Booth's algorithm can now be described by four cases:
(1) If the bits are identical, treat the situation like sign extension (shift right).
(2) If m_{n} =1, m_{n1} =0 treat as a two's complement (subtract r and shift right).
(3) If m_{n} =0, m_{n1} =1 adjust incorrect two's complement (add r and shift right).
(4) Case (3) cannot occur at the zeroth bit since m_{1} =0 is assumed.
There are two inherent problems with the Booth algorithm. First, the algorithm does not efficiently lend itself to combinational logic. Each pair of bits must be compared to determine the proper operation. This comparison can be accomplished using a multiplexor to select the proper operation. Each operation, however, cannot proceed until the previous operation is complete; therefore a sequential delay is produced that is on the order of n, for an nbit multiplication.
Second, Booth's algorithm, as stated in the original publication, produces a (2n1)bit solution. Because of this, there exists a case for which the Booth algorithm does not return a complete result. In two's complement notation, the multiplication of the most negative nbit number times itself requires a 2nbit result as discussed in greater detail in the Detailed Description of the Preferred Embodiment (The Nbit by Nbit Proof). Booth never defined this MSB so an ambiguity exists. In the cases when the 2n2 bit is 1, the 2n1 bit can be either 1 or 0.
In 1961 MacSorley published a modification to Booth's algorithm that examines 3 adjacent bits and can operate in n/2 cycles or a sequential delay on the order of n/2. O. L. MacSorley, "HighSpeed Arithmetic in Binary Computers," Proceedings of the IRE, 49, pp 6791, 1961. MacSorley's modified Booths algorithm consists of the following conditions:
(1) If m_{i+1} =0, m_{i} =0, m_{i1} =0, then P=P/4, i.e. multiply the existing sum of partial products by 2^{2} (perform two arithmetic right shifts).
(2) If m_{i+1} =0, m_{i} =0, m_{i1} =1, then P=(P+r)/4, i.e. add r and then perform two arithmetic right shifts.
(3) If m_{i+1} =0, m_{i} =1, m_{i1} =0, then P=(P+r)/4, i.e. add r and then perform two arithmetic right shifts.
(4) If m_{i+1} =0, m_{i} =1, m_{i1} =1, then P=(P+2r)/4, i.e. add 2r and then perform two arithmetic right shifts.
(5) If m_{i+1} =1, m_{i} =0, m_{i1} =0, then P=(P2r)/4, i.e. subtract 2r and then perform two arithmetic right shifts.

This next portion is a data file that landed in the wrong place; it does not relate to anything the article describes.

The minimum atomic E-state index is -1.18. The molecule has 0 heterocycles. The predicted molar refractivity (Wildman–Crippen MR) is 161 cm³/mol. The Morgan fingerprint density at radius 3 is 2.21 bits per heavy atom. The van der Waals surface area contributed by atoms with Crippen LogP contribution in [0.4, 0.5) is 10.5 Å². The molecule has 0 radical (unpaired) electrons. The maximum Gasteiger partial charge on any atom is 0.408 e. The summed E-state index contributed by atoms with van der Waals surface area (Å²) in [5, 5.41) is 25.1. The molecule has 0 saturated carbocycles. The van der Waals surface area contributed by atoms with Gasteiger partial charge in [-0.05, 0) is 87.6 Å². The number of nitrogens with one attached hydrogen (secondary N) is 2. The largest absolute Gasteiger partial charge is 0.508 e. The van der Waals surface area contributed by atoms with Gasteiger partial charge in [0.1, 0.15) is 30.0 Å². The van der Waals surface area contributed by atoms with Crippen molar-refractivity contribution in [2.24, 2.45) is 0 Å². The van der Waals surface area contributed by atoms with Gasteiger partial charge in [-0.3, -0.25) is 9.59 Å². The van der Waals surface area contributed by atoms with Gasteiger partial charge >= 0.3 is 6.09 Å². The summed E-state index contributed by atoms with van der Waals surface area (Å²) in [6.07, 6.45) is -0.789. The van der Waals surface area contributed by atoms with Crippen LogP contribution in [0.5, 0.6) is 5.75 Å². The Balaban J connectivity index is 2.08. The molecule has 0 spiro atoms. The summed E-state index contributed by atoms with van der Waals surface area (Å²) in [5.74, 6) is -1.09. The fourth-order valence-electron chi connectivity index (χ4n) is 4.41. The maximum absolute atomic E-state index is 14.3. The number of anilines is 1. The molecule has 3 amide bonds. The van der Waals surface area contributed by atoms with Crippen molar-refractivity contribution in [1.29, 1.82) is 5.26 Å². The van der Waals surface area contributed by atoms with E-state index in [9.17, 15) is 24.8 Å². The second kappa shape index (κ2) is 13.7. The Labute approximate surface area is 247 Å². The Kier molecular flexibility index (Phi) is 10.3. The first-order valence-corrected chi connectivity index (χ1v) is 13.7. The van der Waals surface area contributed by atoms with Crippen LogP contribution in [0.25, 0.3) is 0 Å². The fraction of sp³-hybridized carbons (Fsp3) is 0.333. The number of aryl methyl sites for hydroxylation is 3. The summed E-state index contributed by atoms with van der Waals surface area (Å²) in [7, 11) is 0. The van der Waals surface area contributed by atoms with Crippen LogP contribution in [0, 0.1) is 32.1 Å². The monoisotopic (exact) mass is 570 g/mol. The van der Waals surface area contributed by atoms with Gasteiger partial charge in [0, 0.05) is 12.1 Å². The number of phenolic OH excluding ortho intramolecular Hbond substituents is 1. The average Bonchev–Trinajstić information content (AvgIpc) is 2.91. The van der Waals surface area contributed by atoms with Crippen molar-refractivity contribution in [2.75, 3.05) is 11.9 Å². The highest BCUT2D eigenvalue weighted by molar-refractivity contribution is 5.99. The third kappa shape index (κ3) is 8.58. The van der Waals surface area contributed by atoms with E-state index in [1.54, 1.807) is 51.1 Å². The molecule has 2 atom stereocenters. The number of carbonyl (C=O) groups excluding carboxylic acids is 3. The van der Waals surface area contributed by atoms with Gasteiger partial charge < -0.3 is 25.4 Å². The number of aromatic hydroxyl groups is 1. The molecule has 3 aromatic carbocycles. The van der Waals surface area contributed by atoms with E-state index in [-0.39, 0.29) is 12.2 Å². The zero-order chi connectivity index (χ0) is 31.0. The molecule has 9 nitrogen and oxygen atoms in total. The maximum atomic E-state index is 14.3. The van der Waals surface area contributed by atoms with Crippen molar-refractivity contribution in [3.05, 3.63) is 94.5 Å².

(6) If m_{i+1} =1, m_{i} =0, m_{i1} =1, then P=(Pr)/4, i.e. subtract r and then perform two arithmetic right shifts.
(7) If m_{i+1} =1, m_{i} =1, m_{i1} =0, then P=(Pr)/4, i.e. subtract r and then perform two arithmetic right shifts.
(8) If m_{i+1} =1, m_{i} =1, m_{i1} =1, then P=P/4, i.e. multiply the existing sum of partial products by 2^{2} (perform two arithmetic right shifts).
where i=0 to n1, in increments of 2, for nbit binary operands.
MacSorley's modified algorithm obviously requires only half the iterations as Booth's original algorithm, but suffers from the same constraints. To produce a hardware array, an even larger multiplexor must be used for each stage, and each stage depends on the completion of the previous stage.
More recently (1974), Baugh and Wooley published an algorithm for simultaneously producing the intermediate terms from two's complement operands so that no correction was required in the product. C. R. Baugh and B. A. Wooley, "A Two's Complement Parallel Array Multiplication Algorithm," IEEE Transactions on Computers, Volume C22: pp10451047, December 1973. Baugh and Wooley found that by inverting terms that were ANDed with the sign bits and adding minimal correction terms, the correct result could be directly obtained. FIG. 3 shows the BaughWooley multiplication algorithm.
Later that year, Blankenship published a short note on Baugh and Wooley's algorithm, suggesting equivalent simplified logic for the correction terms. P. E. Blankenship, "Comments on `A two's Complement Parallel Array Multiplication Algorithm,`" IEEE Transactions on Computers, C23: p1327, 1974. This modification to the BaughWooley algorithm is shown in FIG. 4.
The algorithm has continued to evolve to the point that NANDs are now used to produce the inverted terms and only two correction factors (both constant 1's) are required for multiplications where the lengths of the two operands are equal (see FIG. 5). It may be noted that all multiplication can be expressed as having operands of equal length with sign extension of the most significant bit in the shorter operand.
While Booth, MacSorley, Baugh, and Wooley were working on the production of the partial products, another line of research centered on the problem of adding the partial products once they had been produced.
This "reduction" process is accomplished in the classical parallel multiplier array by the use of numerous adders and half adders. These adders and half adders may be distributed among the AND and NAND gates that generate the partial products or located in segregated arrays. C. H. Chen (ed.), Computer Engineering Handbook, New York, McGrawHill, pp 4.54.7, 1992; D. P. Agrawal, "High Speed Arithmetic Arrays," IEEE Transactions on Computers, Volume C28, March 1979, pp 215224; D. Somasekhar and V. Visvanathan, "A 230 MHz HalfBit Level Pipelined Multiplier Using True SinglePhase Clocking," IEEE Transactions on VLSI Systems, Volume 1, number 4, December 1993, pp 415422. Using numerous adders and half adders allows a designer to create a cellular symmetric design that is easy to implement and optimize for space but exhibits excessive timing delays (on the order of 4n gatedelays for an nbit input). These symmetric, cellular designs are referred to as parallel multipliers, but this is actually a misnomer. These devices could more correctly be called ripplecarry multipliers.